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ODs may be first to spot autism risks


Because of autism's visual component, the optometrist may be the first to observe visual risk factors, said Glen T. Steele, OD, FCOVD, here at the annual meeting of the American Optometric Association (AOA).

Key Points

Chicago-Because of autism's visual component, the optometrist may be the first to observe visual risk factors, said Glen T. Steele, OD, FCOVD, here at the annual meeting of the American Optometric Association (AOA).

Autism is a complex developmental disorder marked by problems with social interaction and communication, which manifest very early in life. The disease ranges from mild to disabling in severity, and while it has a biological basis, early intervention is associated with better prognosis.

"You're not expected to diagnose autism, but you may be put in a position to do just that-initiate a process that may lead to eventual diagnosis of it," said Dr. Steele, a professor at the Southern College of Optometry in Memphis, TN. "We should be part of the team that recognizes risk factors."

The definition of autism was also broadened to include autism spectrum disorders, such as Asperger's syndrome. Autism spectrum disorder can be recognized as early as 14 months, according to the American Academy of Pediatrics (AAP). They suggest that all children be screened for the condition twice by age 2, which is where the OD comes in.

Developmental assessment begins with the baby's gaze. Healthy babies are engaged by looking into someone's eyes, and even this simple act causes a measurable increase in brain activity, he said.

"Mutual gaze is how kids later identify friendships. It starts at 2-to-3-minutes of age with the baby gazing into Mom's eyes," Dr. Steele said.

Even just looking at photographs, a baby will be engaged by an adult's direct gaze. Therefore, a lack of interest in making eye contact is an early sign of risk for a developmental disorder such as autism.

Early diagnosis is facilitated by InfantSEE, a public health program managed by the AOA Foundation and designed to ensure that eye and vision care are an integral part of infant wellness. Through this program, AOA–supported optometrists provide comprehensive eye and vision assessments for infants in the first year of life.

Assessments are recommended between the ages of 6 and 12 months, and are to include visual acuity, refractive status, ocular motility, alignment, and binocular potential; as well as assessments of overall eye health, including dilation.

"Early indicators of [autism] risk related to vision are pupillary reflex, blink reflex, gaze following, attention, oculomotor function, and choice of fixation object," Dr. Steele said.

He advised conducting routine exams with special attention to history. "Start with a careful history, and put particular emphasis on eye movement and control-including interest in the parent, staff and doctor, and in objects in the room as you test," he explained.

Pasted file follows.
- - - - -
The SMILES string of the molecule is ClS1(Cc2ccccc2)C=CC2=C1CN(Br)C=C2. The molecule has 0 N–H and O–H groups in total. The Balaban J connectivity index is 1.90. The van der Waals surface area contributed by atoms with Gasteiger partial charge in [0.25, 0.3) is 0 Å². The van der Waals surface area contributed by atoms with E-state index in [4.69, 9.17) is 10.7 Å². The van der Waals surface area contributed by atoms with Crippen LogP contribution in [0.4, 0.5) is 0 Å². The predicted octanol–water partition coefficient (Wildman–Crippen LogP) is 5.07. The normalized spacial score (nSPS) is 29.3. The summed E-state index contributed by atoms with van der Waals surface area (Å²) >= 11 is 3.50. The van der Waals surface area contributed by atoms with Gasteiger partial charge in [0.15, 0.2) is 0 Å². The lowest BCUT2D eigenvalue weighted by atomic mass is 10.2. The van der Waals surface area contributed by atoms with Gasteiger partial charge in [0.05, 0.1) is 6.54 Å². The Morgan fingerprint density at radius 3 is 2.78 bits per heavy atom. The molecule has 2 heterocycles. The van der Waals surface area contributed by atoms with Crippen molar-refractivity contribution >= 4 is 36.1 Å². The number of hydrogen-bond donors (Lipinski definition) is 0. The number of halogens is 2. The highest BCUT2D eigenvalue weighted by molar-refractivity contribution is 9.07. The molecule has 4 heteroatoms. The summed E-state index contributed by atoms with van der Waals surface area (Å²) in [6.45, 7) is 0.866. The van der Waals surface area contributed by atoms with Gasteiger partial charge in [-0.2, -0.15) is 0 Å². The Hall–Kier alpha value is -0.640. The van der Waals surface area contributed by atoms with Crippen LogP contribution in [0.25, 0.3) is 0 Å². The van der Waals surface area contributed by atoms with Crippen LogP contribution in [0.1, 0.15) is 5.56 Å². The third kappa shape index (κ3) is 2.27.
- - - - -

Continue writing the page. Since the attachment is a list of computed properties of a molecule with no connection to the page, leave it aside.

The areas of the optometric that should be most carefully scrutinized are ocular motility and fixation, binocular function, and pupillary response. Note where the infant looks, how long they look, and how well they track.

Dr. Steele also suggests lots of "tummy time" with the baby on its stomach, making active eye contact with the parent. Remind the parent that tummy time should be active, and should not be considered the parent's opportunity to read e-mails or send texts.

Retinoscopy is a significant resource for determining how the baby is really looking, he said.

"Look also at pupil size and change in this process," he said. "If binocular function is present, the chances improve for having a foundation for 'looking. The pupillary reflexes-speed and quantity of movement-are also linked to risk, as well as blink reflexes, which are linked with fixation."

Be conservative with 'diagnosis'

"If you suspect something is amiss, do you diagnose autism?" Dr. Steele asked. "Or do you refer as fast as you can?"

The response to this depends on many things, including the perceived severity, what the family suspects, and whether the findings change in the space of a month. He said that it is not necessary to make an immediate consideration of a diagnosis of autism. Rather, ODs should emphasize their concerns, and stress the need for and timing of a follow up visit.

"It's okay to monitor the patient for visual issues without alarming the parent," Dr. Steele said.

He suggested following the patient frequently, either alone or in concert with a pediatric optometrist. If problems persist, other professionals can be consulted.

"You've started a process that may lead to a diagnosis somewhere on the autism spectrum. If the diagnosis of autism is eventually made, the parents will feel as if a bombshell has been dropped on them, and they will need someone to talk to. Be that person. Tell them you will walk with them every step of the way."

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